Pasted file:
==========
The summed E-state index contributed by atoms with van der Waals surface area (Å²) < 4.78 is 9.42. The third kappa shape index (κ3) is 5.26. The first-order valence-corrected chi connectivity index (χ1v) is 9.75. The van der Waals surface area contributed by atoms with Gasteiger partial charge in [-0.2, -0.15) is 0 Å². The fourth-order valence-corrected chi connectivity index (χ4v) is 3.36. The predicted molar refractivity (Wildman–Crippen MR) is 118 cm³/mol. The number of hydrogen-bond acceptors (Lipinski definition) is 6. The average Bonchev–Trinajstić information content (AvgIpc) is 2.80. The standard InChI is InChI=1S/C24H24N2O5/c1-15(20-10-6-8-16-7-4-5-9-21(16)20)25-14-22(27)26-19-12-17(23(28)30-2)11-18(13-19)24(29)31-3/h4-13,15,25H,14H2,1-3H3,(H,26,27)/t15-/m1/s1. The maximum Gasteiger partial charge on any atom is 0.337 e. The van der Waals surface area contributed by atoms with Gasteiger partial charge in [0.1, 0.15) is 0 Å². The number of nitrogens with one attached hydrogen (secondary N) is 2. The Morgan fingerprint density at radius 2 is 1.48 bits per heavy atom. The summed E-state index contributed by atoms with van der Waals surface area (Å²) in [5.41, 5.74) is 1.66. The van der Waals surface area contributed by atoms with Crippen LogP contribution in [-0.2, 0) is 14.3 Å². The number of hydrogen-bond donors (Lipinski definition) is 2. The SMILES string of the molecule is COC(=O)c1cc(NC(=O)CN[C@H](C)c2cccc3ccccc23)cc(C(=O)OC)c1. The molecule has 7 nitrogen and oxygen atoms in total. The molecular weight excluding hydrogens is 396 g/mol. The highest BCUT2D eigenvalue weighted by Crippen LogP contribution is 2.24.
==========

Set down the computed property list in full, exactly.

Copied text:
The summed E-state index contributed by atoms with van der Waals surface area (Å²) < 4.78 is 9.42. The third kappa shape index (κ3) is 5.26. The first-order valence-corrected chi connectivity index (χ1v) is 9.75. The van der Waals surface area contributed by atoms with Gasteiger partial charge in [-0.2, -0.15) is 0 Å². The fourth-order valence-corrected chi connectivity index (χ4v) is 3.36. The predicted molar refractivity (Wildman–Crippen MR) is 118 cm³/mol. The number of hydrogen-bond acceptors (Lipinski definition) is 6. The average Bonchev–Trinajstić information content (AvgIpc) is 2.80. The standard InChI is InChI=1S/C24H24N2O5/c1-15(20-10-6-8-16-7-4-5-9-21(16)20)25-14-22(27)26-19-12-17(23(28)30-2)11-18(13-19)24(29)31-3/h4-13,15,25H,14H2,1-3H3,(H,26,27)/t15-/m1/s1. The maximum Gasteiger partial charge on any atom is 0.337 e. The van der Waals surface area contributed by atoms with Gasteiger partial charge in [0.1, 0.15) is 0 Å². The number of nitrogens with one attached hydrogen (secondary N) is 2. The Morgan fingerprint density at radius 2 is 1.48 bits per heavy atom. The summed E-state index contributed by atoms with van der Waals surface area (Å²) in [5.41, 5.74) is 1.66. The van der Waals surface area contributed by atoms with Crippen LogP contribution in [-0.2, 0) is 14.3 Å². The number of hydrogen-bond donors (Lipinski definition) is 2. The SMILES string of the molecule is COC(=O)c1cc(NC(=O)CN[C@H](C)c2cccc3ccccc23)cc(C(=O)OC)c1. The molecule has 7 nitrogen and oxygen atoms in total. The molecular weight excluding hydrogens is 396 g/mol. The highest BCUT2D eigenvalue weighted by Crippen LogP contribution is 2.24.